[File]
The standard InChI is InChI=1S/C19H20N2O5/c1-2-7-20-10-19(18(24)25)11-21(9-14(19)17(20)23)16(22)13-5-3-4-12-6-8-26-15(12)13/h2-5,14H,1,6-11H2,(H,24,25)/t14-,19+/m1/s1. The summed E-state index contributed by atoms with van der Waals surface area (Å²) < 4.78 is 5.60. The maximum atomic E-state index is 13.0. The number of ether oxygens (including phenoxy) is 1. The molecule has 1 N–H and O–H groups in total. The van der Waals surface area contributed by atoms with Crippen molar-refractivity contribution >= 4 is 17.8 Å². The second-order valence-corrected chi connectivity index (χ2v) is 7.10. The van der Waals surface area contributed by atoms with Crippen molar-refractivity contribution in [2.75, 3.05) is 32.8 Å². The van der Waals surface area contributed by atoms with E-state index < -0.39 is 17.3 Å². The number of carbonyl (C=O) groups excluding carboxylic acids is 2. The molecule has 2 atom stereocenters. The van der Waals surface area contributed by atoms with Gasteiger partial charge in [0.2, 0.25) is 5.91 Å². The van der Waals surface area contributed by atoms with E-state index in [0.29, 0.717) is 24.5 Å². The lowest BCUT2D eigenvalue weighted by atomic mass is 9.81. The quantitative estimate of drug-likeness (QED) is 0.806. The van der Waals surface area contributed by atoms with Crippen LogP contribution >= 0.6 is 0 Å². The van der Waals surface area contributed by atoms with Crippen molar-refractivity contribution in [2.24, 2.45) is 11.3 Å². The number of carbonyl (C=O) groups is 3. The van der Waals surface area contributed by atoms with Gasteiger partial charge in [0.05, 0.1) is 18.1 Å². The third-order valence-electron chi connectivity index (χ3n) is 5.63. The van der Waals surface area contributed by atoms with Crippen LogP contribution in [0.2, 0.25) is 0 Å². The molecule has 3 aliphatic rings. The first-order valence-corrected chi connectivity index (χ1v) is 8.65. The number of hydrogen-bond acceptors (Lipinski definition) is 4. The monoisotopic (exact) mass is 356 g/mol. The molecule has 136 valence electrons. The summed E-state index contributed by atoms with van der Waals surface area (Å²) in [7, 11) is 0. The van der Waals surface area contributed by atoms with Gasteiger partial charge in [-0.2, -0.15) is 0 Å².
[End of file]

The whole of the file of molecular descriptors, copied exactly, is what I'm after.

The standard InChI is InChI=1S/C19H20N2O5/c1-2-7-20-10-19(18(24)25)11-21(9-14(19)17(20)23)16(22)13-5-3-4-12-6-8-26-15(12)13/h2-5,14H,1,6-11H2,(H,24,25)/t14-,19+/m1/s1. The summed E-state index contributed by atoms with van der Waals surface area (Å²) < 4.78 is 5.60. The maximum atomic E-state index is 13.0. The number of ether oxygens (including phenoxy) is 1. The molecule has 1 N–H and O–H groups in total. The van der Waals surface area contributed by atoms with Crippen molar-refractivity contribution >= 4 is 17.8 Å². The second-order valence-corrected chi connectivity index (χ2v) is 7.10. The van der Waals surface area contributed by atoms with Crippen molar-refractivity contribution in [2.75, 3.05) is 32.8 Å². The van der Waals surface area contributed by atoms with E-state index < -0.39 is 17.3 Å². The number of carbonyl (C=O) groups excluding carboxylic acids is 2. The molecule has 2 atom stereocenters. The van der Waals surface area contributed by atoms with Gasteiger partial charge in [0.2, 0.25) is 5.91 Å². The van der Waals surface area contributed by atoms with E-state index in [0.29, 0.717) is 24.5 Å². The lowest BCUT2D eigenvalue weighted by atomic mass is 9.81. The quantitative estimate of drug-likeness (QED) is 0.806. The van der Waals surface area contributed by atoms with Crippen LogP contribution >= 0.6 is 0 Å². The van der Waals surface area contributed by atoms with Crippen molar-refractivity contribution in [2.24, 2.45) is 11.3 Å². The number of carbonyl (C=O) groups is 3. The van der Waals surface area contributed by atoms with Gasteiger partial charge in [0.05, 0.1) is 18.1 Å². The third-order valence-electron chi connectivity index (χ3n) is 5.63. The van der Waals surface area contributed by atoms with Crippen LogP contribution in [0.2, 0.25) is 0 Å². The molecule has 3 aliphatic rings. The first-order valence-corrected chi connectivity index (χ1v) is 8.65. The number of hydrogen-bond acceptors (Lipinski definition) is 4. The monoisotopic (exact) mass is 356 g/mol. The molecule has 136 valence electrons. The summed E-state index contributed by atoms with van der Waals surface area (Å²) in [7, 11) is 0. The van der Waals surface area contributed by atoms with Gasteiger partial charge in [-0.2, -0.15) is 0 Å².